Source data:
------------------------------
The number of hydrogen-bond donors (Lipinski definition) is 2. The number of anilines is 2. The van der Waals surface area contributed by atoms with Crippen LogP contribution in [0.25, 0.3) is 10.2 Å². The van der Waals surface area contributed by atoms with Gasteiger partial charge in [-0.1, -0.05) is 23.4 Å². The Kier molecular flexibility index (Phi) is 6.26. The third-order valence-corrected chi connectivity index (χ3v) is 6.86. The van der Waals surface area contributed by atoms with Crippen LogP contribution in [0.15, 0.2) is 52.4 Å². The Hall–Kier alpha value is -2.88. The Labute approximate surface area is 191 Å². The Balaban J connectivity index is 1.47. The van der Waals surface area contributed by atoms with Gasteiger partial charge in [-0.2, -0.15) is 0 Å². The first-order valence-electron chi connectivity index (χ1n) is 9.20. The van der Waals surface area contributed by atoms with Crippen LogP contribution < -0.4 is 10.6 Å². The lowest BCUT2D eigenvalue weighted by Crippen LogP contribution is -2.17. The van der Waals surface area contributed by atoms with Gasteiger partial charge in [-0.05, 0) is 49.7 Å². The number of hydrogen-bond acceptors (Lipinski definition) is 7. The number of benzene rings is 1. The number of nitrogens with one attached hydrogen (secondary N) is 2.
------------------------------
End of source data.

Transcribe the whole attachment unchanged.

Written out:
The number of hydrogen-bond donors (Lipinski definition) is 2. The number of anilines is 2. The van der Waals surface area contributed by atoms with Crippen LogP contribution in [0.25, 0.3) is 10.2 Å². The van der Waals surface area contributed by atoms with Gasteiger partial charge in [-0.1, -0.05) is 23.4 Å². The Kier molecular flexibility index (Phi) is 6.26. The third-order valence-corrected chi connectivity index (χ3v) is 6.86. The van der Waals surface area contributed by atoms with Crippen LogP contribution in [0.15, 0.2) is 52.4 Å². The Hall–Kier alpha value is -2.88. The Labute approximate surface area is 191 Å². The Balaban J connectivity index is 1.47. The van der Waals surface area contributed by atoms with Gasteiger partial charge in [-0.2, -0.15) is 0 Å². The first-order valence-electron chi connectivity index (χ1n) is 9.20. The van der Waals surface area contributed by atoms with Crippen LogP contribution < -0.4 is 10.6 Å². The lowest BCUT2D eigenvalue weighted by Crippen LogP contribution is -2.17. The van der Waals surface area contributed by atoms with Gasteiger partial charge in [-0.05, 0) is 49.7 Å². The number of hydrogen-bond acceptors (Lipinski definition) is 7. The number of benzene rings is 1. The number of nitrogens with one attached hydrogen (secondary N) is 2.